The Associated Press is reporting that US embassies and consulates around the globe have been instructed to limit the validity period of F-1 visas issued to Chinese graduate students studying in fields such as robotics, aviation and high-tech manufacturing. The new policy requires that visas issued to such students are only valid for one year, where Chinese students are normally issued visas valid for up to five years. The policy is reportedly taking effect on June 11, 2018. There are more than 300,000 Chinese citizens studying in the United States – nearly one-third of all international students.

According to the report, the policy also requires that some Chinese employees of certain US companies will also be subject to special clearances resulting in visa processing delays of up to several months. The US Department of Commerce maintains the list of targeted companies, which is not available to the public.

Who is affected and what should they do?

This policy affects Chinese citizens who are applying for visas at US embassies and consulates – specifically, graduate students in certain fields, and some employees of companies that have been targeted for scrutiny by the US Department of Commerce. In addition, any Chinese citizen applying for a visa, who studies or works in a field that the US government might consider sensitive to national security or the economy, should be attentive to this policy and its possible expansion in the coming months. These individuals may want to stay in close contact with their school or employer to discuss their concerns and plan accordingly.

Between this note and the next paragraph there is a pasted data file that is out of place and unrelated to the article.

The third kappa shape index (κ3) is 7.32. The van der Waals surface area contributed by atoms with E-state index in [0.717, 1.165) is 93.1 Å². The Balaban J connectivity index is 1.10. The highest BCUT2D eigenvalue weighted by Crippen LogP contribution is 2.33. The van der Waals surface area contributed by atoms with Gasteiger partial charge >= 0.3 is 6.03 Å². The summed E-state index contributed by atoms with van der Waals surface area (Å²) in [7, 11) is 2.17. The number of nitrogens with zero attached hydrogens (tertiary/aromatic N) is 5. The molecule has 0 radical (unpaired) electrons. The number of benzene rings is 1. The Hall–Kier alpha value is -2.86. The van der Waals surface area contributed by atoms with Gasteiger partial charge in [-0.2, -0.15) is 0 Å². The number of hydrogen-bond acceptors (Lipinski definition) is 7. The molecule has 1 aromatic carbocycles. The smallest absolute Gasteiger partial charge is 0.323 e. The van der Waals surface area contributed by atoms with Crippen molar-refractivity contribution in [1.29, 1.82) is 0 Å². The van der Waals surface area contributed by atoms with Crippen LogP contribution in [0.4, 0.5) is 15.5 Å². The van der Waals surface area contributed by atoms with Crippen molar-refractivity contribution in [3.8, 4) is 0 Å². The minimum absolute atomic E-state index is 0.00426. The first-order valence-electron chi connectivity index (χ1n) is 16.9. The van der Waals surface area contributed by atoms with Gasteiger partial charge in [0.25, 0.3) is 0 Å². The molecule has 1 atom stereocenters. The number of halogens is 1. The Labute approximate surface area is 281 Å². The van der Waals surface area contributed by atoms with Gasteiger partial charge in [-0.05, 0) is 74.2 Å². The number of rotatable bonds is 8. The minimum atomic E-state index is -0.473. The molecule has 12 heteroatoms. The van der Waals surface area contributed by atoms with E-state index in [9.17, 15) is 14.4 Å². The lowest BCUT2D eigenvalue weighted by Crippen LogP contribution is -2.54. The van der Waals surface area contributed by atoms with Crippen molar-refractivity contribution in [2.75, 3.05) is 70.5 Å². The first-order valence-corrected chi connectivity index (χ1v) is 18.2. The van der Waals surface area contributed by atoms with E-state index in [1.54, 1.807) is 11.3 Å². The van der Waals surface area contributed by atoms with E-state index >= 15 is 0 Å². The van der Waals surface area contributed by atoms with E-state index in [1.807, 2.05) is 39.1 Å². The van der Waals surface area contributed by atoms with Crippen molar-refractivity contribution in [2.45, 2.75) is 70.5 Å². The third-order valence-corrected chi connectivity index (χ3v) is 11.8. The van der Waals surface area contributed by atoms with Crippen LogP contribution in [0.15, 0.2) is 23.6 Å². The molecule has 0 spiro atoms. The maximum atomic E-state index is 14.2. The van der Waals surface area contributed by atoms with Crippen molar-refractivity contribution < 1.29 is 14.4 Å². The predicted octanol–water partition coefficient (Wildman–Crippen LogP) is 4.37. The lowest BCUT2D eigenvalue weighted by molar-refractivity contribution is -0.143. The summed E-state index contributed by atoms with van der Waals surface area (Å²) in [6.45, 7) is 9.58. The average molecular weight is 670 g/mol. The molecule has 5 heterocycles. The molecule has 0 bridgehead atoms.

Hunton Andrews Kurth typically does not post about topics that are not officially announced, and it is important to note that this information is based on a single news report by the Associated Press. We will continue to monitor this issue and share relevant and credible information as it becomes available.

The serious immigrant visa retrogression we notified you about recently has worsened for Indian and Chinese nationals, and is now affecting previously unaffected visa categories, including EB-1 and EB-2 “Worldwide”.

Continue Reading State Department Announces Severe Cut-Back in Immigrant Visa Numbers for Remainder of Fiscal Year 2012

Department of State Managing Director for Visa Services, Ed Ramotowski, announced yesterday that, due to their robust economies and currency strength against the U.S. dollar, 44% more U.S. visas have been issued in Brazil this year than last year and 35% more in China.  DOS described its efforts to keep up with this skyrocketing demand.

Continue Reading State Department Struggling To Keep Up With Visa Demand In China And Brazil

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